Types of microphones and polar patterns (part 2)

Polar patterns

Last time we saw that microphones can be categorized in many ways. One of these ways is by its polar pattern. This pattern is represented by a polar graph. These graphs show us the points (in degrees) with most and least sensitivity.

The basic patterns are the omnidirectional, which captures sound from all directions, and the bidirectional, which senses sound from its front and back. Now we will see what happens when we combine these two patterns.

Cardioid microphone

If we create a 50% omni and 50% bidirectional microphone, we get a cardioid pattern. The name comes from the "heart-shaped" resulting graph.

Fig. 1. Cardioid pattern

This kind of microphone is also called unidirectional, as its maximum sensitivity is on its frontal axis (0º). On the other hand, there's almost no sensitivity on its back (180º). This is the most used microphone, as we can easily control what we want to capture with it.

Also, we can see that this microphone has some sensitivity from the sides (90º and 270º), although it's lower (-6 dB) than the on-axis response. This is why it's very important to look for the optimal mic position. Most of the time, it's best to point the axis of the microphone directly towards the sound source.

Fig. 2. Correct microphone technique

Hypercardioid microphone

When we combine 75% bidirectional and 25% omnidirectional patterns, we get this result: 

Fig. 3. Hypercardioid pattern

This is the hypercardioid microphone. As we can see, the pattern has little sensitivity from the back and it has two cancelation points at 120º and 240º. We also see that the lateral sensitivity (90º and 270º) is lower than the cardioid mic. This is why these microphones are very popular for live sound applications as they reject a good amount of ambient noise.

There's another similar pattern, the supercardioid. This pattern is somewhere between the cardioid and the hypercardioid patterns and it's very popular too.

All these microphones have the proximity effect. This is a low frequency boost when the microphone is close to the source. This is why all directional microphones change its tone or "color" as we move them closer or farther to the sound source. If we put them too close, the sound will have more bass (up to 15 dB as seen in the graph!). This can be used as a tool for sound shaping. It's like having an EQ integrated in the microphone! Anyway, if we want the purest sound, then the omni mic would be the best option, as it doesn't have proximity effect.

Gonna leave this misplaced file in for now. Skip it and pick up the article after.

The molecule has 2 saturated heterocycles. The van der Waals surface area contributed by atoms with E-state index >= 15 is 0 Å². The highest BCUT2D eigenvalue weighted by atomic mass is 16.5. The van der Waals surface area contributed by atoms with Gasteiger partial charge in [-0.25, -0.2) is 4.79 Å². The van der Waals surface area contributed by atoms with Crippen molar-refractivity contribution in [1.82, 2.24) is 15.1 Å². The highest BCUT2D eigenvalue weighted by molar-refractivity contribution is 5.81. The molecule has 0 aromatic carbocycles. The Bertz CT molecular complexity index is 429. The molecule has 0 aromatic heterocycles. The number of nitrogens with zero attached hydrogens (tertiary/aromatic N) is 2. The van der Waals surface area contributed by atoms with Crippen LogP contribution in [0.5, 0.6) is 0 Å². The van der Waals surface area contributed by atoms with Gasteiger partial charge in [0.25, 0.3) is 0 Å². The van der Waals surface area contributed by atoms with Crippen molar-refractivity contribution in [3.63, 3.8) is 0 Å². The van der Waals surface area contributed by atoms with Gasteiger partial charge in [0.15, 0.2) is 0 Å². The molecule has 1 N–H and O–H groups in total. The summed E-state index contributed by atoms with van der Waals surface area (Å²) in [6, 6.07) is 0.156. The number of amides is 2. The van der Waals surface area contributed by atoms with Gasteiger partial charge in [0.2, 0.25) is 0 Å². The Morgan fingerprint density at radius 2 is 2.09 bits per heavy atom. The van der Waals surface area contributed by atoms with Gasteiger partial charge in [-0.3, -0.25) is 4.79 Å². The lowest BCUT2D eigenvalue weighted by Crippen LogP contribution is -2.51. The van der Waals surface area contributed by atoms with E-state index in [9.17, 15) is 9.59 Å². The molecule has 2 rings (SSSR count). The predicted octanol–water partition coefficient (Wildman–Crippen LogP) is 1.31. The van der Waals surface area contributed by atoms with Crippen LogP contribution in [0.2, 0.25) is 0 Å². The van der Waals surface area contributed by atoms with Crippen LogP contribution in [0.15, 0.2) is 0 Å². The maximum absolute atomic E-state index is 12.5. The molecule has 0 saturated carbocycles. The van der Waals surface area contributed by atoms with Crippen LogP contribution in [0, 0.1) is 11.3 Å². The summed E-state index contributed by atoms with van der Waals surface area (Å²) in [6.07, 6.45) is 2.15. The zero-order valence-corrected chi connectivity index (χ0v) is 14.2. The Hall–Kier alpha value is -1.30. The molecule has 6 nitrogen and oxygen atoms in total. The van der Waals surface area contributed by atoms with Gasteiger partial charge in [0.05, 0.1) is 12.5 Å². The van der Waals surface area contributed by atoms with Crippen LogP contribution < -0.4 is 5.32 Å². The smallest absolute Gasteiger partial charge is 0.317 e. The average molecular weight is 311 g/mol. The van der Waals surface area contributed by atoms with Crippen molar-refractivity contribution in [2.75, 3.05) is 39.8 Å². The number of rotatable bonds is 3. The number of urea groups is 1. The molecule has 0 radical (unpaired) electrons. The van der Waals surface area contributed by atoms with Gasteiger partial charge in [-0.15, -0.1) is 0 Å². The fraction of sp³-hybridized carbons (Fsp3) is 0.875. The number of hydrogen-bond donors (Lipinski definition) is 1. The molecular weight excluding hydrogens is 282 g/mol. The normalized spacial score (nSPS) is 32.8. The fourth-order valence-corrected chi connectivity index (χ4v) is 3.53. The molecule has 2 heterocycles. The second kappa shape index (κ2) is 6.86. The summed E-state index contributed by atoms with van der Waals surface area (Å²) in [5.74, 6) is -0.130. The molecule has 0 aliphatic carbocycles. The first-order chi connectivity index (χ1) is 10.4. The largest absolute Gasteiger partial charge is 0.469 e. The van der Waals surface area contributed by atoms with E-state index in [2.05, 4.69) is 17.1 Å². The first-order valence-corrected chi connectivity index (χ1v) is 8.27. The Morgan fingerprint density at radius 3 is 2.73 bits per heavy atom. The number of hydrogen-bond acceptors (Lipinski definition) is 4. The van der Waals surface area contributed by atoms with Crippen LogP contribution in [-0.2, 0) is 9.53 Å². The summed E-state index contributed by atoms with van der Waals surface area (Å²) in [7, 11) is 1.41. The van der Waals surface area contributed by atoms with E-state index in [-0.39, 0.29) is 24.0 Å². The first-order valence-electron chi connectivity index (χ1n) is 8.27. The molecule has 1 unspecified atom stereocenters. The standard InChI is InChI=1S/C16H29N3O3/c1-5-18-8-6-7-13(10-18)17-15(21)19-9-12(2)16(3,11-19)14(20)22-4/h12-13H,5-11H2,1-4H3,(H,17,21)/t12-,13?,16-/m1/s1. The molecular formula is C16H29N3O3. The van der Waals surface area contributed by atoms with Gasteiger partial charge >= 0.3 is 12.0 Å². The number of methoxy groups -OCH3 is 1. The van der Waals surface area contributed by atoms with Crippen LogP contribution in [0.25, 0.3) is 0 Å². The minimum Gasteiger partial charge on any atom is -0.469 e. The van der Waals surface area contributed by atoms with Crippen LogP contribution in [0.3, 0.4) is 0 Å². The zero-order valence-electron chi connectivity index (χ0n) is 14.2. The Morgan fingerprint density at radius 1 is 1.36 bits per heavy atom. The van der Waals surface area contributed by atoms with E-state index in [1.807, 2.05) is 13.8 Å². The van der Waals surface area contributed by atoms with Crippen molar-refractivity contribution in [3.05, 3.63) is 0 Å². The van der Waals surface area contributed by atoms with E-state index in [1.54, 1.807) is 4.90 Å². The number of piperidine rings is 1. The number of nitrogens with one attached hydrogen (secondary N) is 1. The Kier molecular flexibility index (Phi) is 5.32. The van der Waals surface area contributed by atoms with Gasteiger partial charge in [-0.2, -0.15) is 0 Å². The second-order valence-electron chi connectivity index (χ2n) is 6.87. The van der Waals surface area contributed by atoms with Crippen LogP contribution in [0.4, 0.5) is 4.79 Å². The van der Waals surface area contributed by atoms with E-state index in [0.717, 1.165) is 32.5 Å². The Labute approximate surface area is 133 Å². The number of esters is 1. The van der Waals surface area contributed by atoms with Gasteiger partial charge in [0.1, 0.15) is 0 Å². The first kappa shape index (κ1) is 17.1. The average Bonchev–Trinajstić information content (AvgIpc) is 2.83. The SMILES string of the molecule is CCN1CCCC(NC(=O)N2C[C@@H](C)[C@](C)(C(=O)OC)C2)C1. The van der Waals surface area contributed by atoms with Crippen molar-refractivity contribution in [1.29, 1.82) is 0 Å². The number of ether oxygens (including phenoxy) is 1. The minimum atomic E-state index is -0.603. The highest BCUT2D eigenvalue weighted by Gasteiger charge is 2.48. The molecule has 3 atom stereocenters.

Fig. 4. Proximity effect (blog.shure.com)

Subcardioid microphone

This is the oposite pattern to the hypercardioid. It's formed with a 75% omni and a 25% bidirectional.

Fig. 5. Subcardioid pattern

We can see that it looks almost like the omni microphone but it captures a little less from its back. The main advantage of this microphone is that it captures a natural sound because of its little proximity effect but, at the same time, it gives us more ambient noise control than an omni microphone. Anyway, this pattern can produce more feedback problems than the cardioid or hypercardioid. This is why it isn't very popular for live sound applications.

Acoustic marvel

You may wonder, how can all these combinations be done? One way to do it is through acoustic tunnels. These tunnels are cavities that are designed for each kind of microphone, brand and model. The ducts change the phase of the sound wave from different directions and generate cancellations in different points. All this creates different and specific patterns. That's why its very important to avoid blocking the ducts and to hold the microphones in the right way.

Fig. 6. The vents and ducts create different polar patterns

Another way to get different patterns is using two microphone capsules, one omnidirectional and one bidirectional. Then, an electronic circuit mixes both signals and create different patterns. These patterns can be selected by the user. These microphones are called multi-pattern and they are very popular in recording studios because of its versatility.

Fig. 7. Multi-pattern microphone

Well, we have covered all the most important microphone patterns out there. This information should help the engineer or producer to select the most appropriate kind of mic for a particular application.

You can learn more about microphones in this video:

If you want to learn about Audio Engineering, you can take my Audio Engineering Fundamentals online course, where you'll learn about sound systems, connections. More info and a sample lesson here.


Publicar un comentario